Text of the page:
Posts Tagged ‘Voice of America’

UN cancels all human rights side events because of Covid-19

March 4, 2020

Late last week, Swiss authorities took the unprecedented step of prohibiting large public events in response to a growing number of coronavirus cases. As a consequence, events such as the International Motor Show, which attracts a half-million people and Swiss watch exhibits, which draw enthusiastic crowds of thousands of people, have been canceled.  See also: https://humanrightsdefenders.blog/2020/03/03/another-covid-19-casualty-the-2020-human-rights-film-festival-of-geneva-fifdh/

Human Rights spokesman Rolando Gomez says 200 side events will be canceled until the end of this council session on March 20.  He says that is an unfortunate, but responsible measure to take in order to prevent the coronavirus from spreading.  He tells VOA the meetings generally attract on average 4,000 to 6,000 participants during the course of the session. He says those side events are very important.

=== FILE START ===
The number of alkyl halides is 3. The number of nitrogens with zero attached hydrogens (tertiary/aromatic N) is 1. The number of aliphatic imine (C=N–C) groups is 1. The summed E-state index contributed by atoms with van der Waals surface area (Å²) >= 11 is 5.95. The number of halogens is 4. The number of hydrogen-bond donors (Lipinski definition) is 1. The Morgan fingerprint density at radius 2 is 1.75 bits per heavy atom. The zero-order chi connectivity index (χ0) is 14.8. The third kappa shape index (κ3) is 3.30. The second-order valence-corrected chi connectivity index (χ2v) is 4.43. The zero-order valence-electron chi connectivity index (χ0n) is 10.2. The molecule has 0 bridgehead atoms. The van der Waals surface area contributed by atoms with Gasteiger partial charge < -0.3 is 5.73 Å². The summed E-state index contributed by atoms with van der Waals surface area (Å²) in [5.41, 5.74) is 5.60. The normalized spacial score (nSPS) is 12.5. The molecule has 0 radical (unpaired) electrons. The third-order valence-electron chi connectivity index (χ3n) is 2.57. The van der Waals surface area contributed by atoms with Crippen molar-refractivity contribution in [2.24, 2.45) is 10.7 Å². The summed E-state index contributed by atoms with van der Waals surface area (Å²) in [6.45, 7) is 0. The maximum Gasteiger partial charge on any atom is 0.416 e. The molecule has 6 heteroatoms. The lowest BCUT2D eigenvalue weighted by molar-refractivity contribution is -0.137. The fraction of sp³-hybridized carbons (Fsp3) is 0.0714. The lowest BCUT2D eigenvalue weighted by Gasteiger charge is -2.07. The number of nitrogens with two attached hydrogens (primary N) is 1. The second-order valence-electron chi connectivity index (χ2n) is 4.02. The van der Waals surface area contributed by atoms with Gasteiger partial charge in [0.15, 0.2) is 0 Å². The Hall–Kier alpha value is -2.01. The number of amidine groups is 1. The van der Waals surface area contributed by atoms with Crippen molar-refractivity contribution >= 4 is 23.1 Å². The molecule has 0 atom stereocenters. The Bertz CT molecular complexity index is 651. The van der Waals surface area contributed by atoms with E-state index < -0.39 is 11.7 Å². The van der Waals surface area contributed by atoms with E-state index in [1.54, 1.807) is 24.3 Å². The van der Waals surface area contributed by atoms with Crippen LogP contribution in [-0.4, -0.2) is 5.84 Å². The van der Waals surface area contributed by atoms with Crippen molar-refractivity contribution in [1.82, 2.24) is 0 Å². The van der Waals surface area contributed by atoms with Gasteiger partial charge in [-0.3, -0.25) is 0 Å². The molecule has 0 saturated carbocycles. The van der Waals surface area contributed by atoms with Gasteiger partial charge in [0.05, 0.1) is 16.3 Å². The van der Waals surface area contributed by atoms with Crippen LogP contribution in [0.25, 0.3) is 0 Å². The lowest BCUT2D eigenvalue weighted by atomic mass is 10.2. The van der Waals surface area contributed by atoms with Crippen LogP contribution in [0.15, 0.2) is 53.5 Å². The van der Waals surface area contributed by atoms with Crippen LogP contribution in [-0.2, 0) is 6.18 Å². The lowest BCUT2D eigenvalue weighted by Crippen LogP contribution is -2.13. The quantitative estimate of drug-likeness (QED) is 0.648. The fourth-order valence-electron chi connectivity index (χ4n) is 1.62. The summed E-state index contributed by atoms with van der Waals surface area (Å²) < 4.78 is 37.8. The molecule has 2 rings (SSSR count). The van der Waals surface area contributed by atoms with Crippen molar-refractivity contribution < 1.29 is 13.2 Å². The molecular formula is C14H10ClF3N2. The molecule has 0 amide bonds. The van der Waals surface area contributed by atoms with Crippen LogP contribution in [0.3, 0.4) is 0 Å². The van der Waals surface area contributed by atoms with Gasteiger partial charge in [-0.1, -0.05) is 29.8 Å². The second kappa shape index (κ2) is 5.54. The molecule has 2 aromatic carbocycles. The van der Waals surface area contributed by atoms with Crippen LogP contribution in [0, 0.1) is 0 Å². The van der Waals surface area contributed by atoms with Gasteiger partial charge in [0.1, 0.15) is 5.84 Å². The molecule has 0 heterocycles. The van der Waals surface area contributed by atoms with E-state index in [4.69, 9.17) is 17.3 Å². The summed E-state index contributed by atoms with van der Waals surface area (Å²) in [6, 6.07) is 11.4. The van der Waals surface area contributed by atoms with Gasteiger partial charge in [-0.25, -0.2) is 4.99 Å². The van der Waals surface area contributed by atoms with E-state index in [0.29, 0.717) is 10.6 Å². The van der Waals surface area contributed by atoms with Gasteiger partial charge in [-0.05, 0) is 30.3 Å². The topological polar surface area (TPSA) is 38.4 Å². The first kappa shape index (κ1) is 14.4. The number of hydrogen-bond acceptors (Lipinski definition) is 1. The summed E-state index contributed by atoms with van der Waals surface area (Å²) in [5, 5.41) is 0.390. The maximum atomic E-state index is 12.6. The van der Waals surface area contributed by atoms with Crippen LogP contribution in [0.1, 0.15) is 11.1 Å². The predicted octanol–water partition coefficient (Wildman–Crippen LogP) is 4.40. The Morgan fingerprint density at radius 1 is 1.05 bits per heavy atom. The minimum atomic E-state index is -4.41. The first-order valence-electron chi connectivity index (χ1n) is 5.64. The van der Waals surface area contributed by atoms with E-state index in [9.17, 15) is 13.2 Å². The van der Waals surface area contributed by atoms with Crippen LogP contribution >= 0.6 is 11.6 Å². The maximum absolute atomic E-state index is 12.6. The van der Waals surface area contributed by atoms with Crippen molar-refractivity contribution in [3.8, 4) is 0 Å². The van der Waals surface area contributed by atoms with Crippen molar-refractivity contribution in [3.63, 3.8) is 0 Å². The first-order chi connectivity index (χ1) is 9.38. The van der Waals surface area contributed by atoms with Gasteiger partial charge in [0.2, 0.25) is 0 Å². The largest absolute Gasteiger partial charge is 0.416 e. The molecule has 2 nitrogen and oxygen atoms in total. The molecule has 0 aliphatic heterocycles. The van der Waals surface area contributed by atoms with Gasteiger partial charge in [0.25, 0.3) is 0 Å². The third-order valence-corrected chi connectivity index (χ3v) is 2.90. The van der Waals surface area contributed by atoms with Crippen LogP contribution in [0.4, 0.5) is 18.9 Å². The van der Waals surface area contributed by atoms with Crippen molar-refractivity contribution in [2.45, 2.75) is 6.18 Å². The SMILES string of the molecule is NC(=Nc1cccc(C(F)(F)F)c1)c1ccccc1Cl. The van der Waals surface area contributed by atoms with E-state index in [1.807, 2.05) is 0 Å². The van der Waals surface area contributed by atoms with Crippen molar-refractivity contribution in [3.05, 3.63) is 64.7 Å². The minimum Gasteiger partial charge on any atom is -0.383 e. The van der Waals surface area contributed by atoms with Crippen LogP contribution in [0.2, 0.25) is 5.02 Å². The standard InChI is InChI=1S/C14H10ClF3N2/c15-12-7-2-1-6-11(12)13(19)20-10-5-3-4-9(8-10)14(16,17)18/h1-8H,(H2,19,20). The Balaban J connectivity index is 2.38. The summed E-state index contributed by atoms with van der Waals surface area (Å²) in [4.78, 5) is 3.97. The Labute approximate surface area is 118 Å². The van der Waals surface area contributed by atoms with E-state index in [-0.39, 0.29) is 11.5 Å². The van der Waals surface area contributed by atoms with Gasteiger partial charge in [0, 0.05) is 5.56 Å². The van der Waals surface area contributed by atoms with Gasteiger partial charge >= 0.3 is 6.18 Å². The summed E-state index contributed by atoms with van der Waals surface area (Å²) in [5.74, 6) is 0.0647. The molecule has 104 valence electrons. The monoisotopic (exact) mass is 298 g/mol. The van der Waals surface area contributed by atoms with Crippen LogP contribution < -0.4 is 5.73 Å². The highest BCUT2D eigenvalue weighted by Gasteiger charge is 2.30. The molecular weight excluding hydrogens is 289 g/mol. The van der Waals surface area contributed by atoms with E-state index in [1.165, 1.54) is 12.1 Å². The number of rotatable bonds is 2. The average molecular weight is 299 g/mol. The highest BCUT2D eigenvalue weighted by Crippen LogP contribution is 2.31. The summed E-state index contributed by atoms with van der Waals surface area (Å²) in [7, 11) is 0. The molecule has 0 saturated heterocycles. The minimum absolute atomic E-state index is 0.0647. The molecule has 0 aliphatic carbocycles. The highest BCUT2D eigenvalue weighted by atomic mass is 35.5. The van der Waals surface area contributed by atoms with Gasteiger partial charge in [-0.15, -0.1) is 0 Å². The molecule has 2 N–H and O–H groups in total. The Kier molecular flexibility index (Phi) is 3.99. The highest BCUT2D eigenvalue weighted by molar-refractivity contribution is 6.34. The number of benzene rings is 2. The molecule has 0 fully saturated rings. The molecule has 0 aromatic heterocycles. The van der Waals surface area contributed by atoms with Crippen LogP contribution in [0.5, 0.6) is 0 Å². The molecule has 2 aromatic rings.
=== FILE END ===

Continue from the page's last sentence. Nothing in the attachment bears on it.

I should point out just as a technical note they are not official council side events,” said Gomez. “They take place in parallel and they are important as they inform the discussions in the formal proceedings. Of course, those lobbying efforts will continue unabated, which are important.” Side events are organized by non-governmental organizations and states.  The Office of the U.N. High Commissioner for Human Rights also has spent a lot of time and effort in organizing several gatherings aimed at exploring particular aspects of human rights that demand a more comprehensive hearing and analysis. They will not be held.

https://www.voanews.com/science-health/coronavirus-outbreak/coronavirus-prompts-cancellation-human-rights-events-un

Human Rights in Africa in 2019: rage

January 16, 2020